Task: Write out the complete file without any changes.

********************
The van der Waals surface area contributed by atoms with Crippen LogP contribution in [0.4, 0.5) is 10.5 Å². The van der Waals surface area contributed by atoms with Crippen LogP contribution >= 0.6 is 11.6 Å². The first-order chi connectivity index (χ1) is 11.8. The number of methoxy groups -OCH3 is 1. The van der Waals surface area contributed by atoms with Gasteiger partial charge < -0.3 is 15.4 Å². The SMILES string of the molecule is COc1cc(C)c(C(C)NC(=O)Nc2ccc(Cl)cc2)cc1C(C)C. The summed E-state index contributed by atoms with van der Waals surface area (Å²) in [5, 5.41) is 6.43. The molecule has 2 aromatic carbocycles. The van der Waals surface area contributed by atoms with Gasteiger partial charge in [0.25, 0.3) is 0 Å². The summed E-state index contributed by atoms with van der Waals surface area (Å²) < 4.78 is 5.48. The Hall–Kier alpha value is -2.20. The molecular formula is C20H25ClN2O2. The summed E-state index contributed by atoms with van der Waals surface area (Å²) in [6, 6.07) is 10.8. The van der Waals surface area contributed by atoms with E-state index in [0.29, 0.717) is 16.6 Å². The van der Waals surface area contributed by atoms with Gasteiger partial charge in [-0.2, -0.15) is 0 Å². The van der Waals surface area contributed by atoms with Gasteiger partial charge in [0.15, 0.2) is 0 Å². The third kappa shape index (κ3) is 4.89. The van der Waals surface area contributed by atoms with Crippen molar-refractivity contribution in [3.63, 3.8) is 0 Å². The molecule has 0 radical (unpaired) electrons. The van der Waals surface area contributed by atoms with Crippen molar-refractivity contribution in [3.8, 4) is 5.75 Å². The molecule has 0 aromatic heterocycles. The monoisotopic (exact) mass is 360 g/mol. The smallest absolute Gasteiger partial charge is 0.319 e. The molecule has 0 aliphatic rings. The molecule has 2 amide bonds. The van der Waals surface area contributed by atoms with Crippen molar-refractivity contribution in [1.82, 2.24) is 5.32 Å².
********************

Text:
The van der Waals surface area contributed by atoms with Crippen LogP contribution in [0.4, 0.5) is 10.5 Å². The van der Waals surface area contributed by atoms with Crippen LogP contribution >= 0.6 is 11.6 Å². The first-order chi connectivity index (χ1) is 11.8. The number of methoxy groups -OCH3 is 1. The van der Waals surface area contributed by atoms with Gasteiger partial charge < -0.3 is 15.4 Å². The SMILES string of the molecule is COc1cc(C)c(C(C)NC(=O)Nc2ccc(Cl)cc2)cc1C(C)C. The summed E-state index contributed by atoms with van der Waals surface area (Å²) in [5, 5.41) is 6.43. The molecule has 2 aromatic carbocycles. The van der Waals surface area contributed by atoms with Gasteiger partial charge in [0.25, 0.3) is 0 Å². The summed E-state index contributed by atoms with van der Waals surface area (Å²) < 4.78 is 5.48. The Hall–Kier alpha value is -2.20. The molecular formula is C20H25ClN2O2. The summed E-state index contributed by atoms with van der Waals surface area (Å²) in [6, 6.07) is 10.8. The van der Waals surface area contributed by atoms with E-state index in [0.29, 0.717) is 16.6 Å². The van der Waals surface area contributed by atoms with Gasteiger partial charge in [-0.2, -0.15) is 0 Å². The van der Waals surface area contributed by atoms with Gasteiger partial charge in [0.15, 0.2) is 0 Å². The third kappa shape index (κ3) is 4.89. The van der Waals surface area contributed by atoms with Crippen molar-refractivity contribution in [3.63, 3.8) is 0 Å². The molecule has 0 radical (unpaired) electrons. The van der Waals surface area contributed by atoms with Crippen molar-refractivity contribution in [3.8, 4) is 5.75 Å². The molecule has 0 aromatic heterocycles. The monoisotopic (exact) mass is 360 g/mol. The smallest absolute Gasteiger partial charge is 0.319 e. The molecule has 0 aliphatic rings. The molecule has 2 amide bonds. The van der Waals surface area contributed by atoms with Crippen molar-refractivity contribution in [1.82, 2.24) is 5.32 Å².